After the first half, UCLA was reeling a bit, and needed to get back the momentum in the second half. It started the second half with the ball, and one of the worst decisions of the game was, with Perkins and the running game being the only true offensive advantage at that time, Nate Starks was the tailback for the first series of the second half. It didn’t seem like Perkins was hurt, but it was probably just a pre-designated sub – which should have been scrapped. It was at a time when UCLA needed to get back in the game, and it needed its horse in there to do it. After getting one first down, on first and 10, Starks took an inside handoff, missed the hole and ran into his blocker for a loss of a yard. When you’re now playing the short game, like UCLA was at that time, trying to give Hundley throws he could make, a second-and-11 is almost insurmountable. You, of course, can’t attribute the entire loss to Starks’ run, but not having Perkins in for that critical series was a considerable mistake. Going five-and-out greatly contributed to Stanford continuing to roll.

All in all, Stanford out-schemed UCLA pretty clearly. Not only is what Stanford does difficult for UCLA to counter, Stanford’s actual game plan for Friday was pretty brilliant, mostly because it worked on about all fronts. But also because Stanford looked like it made some in-game, effective adjustments. It realized UCLA was scheming to stuff the run and then realized the Bruins couldn’t mount a pass rush and Hogan was looking like he was having the best day of his career, so the Cardinal offensive game plan adjusted.

In the overview, though, beyond just in-game adjustments, if you take UCLA’s body of work over Stanford in the last three years as a whole, it’s very evident that the UCLA coaches need to find a way to match up better against what Stanford does. Much of it depends on a specific game plan for a specific game, of course, and even for specific personnel match-ups. But there plainly, now, is enough evidence to support that UCLA’s schemes don’t match up well against Stanford’s schemes, even when it had its best chance, in terms of talent on the field and intangibles, like Friday.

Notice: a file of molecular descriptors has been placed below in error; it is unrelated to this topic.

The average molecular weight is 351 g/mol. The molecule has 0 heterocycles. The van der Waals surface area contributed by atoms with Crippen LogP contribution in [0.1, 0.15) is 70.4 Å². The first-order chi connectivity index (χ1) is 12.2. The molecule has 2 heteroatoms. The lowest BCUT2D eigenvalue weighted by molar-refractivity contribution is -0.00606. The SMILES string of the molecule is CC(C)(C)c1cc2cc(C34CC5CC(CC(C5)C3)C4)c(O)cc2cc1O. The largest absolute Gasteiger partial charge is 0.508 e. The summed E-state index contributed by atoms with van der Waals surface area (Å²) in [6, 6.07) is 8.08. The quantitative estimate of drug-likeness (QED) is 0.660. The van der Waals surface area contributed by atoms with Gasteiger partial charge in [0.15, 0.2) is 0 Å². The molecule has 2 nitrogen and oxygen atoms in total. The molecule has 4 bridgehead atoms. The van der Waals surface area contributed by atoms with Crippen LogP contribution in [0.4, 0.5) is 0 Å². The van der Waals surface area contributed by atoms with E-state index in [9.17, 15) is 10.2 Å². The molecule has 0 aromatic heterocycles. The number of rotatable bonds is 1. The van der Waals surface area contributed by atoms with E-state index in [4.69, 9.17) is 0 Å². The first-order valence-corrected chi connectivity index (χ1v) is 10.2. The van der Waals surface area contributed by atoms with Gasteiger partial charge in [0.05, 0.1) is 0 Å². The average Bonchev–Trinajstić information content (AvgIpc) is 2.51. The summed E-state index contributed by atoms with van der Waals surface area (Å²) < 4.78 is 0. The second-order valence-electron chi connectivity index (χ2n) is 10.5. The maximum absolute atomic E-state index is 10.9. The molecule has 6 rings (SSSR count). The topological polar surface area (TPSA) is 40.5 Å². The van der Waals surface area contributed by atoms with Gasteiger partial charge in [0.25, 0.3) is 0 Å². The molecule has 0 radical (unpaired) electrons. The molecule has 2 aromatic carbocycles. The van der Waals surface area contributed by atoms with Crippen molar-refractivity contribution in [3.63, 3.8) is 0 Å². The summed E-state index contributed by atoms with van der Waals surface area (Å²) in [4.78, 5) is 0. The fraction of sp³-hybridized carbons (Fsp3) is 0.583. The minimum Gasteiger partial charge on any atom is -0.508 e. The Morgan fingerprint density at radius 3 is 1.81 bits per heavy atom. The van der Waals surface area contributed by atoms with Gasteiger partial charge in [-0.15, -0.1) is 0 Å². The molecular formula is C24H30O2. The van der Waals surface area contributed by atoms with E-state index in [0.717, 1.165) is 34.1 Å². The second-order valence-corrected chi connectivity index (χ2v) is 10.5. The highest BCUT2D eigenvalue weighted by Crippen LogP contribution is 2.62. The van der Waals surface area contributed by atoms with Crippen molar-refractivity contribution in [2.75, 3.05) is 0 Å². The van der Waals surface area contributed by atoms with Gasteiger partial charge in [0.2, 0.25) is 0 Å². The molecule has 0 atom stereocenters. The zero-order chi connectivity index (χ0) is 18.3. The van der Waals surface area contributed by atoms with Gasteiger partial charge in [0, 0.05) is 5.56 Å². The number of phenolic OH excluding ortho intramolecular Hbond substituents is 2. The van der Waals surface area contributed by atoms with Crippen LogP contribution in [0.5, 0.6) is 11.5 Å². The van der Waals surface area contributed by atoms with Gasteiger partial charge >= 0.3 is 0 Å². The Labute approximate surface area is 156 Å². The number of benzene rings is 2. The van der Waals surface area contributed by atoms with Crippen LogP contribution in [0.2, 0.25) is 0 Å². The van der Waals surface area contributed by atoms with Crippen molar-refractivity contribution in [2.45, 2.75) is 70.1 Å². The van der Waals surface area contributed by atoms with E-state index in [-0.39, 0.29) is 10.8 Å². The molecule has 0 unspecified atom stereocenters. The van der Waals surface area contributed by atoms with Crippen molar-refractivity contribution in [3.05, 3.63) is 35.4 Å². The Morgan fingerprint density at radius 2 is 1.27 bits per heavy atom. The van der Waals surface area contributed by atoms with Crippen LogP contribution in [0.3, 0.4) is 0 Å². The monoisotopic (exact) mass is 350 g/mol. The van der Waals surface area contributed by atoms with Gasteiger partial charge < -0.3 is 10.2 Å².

If you can’t beat Stanford when it’s 6-5 and you’re 9-2 and playing to get into the Pac-12 Championship and possibly the College Football Playoffs, you need to reassess what you do against Stanford.

It, again, was the most disappointing loss of the Mora era. It seemed this time, this team, and with some recent success in out-scheming opponents and so much riding on the game, it was the moment UCLA would overcome Stanford.

It’s been three years of the Mora era and, again, you have to be grateful for where he’s taken the program. It’s completely been re-conceived and re-formed. It definitely has policies in place of a winning program. The culture is in place. Mora is a good coach and a great leader. He has a good staff, and they’re recruiting very well. They have a great deal to sell – that of a future with tremendous upside, with a level of talent coming into the program that UCLA hasn’t had in a very long time.

So really, so much right now about the UCLA football program is great.

The loss is not about some BBS, or some UCLA football curse. A writer in the press box came up to me after the game and said, “It’s just so UCLA.” I thought about it, and realized, well, no, it’s not. That’s naïve and almost bordering on superstitious, just someone trying to find an artificial storyline.

This loss doesn’t have anything to do with something inherent to UCLA, because Mora isn’t typical of UCLA’s checkered past and his program isn’t.

It’s really just about the program taking the next step forward, and that next step is beating Stanford.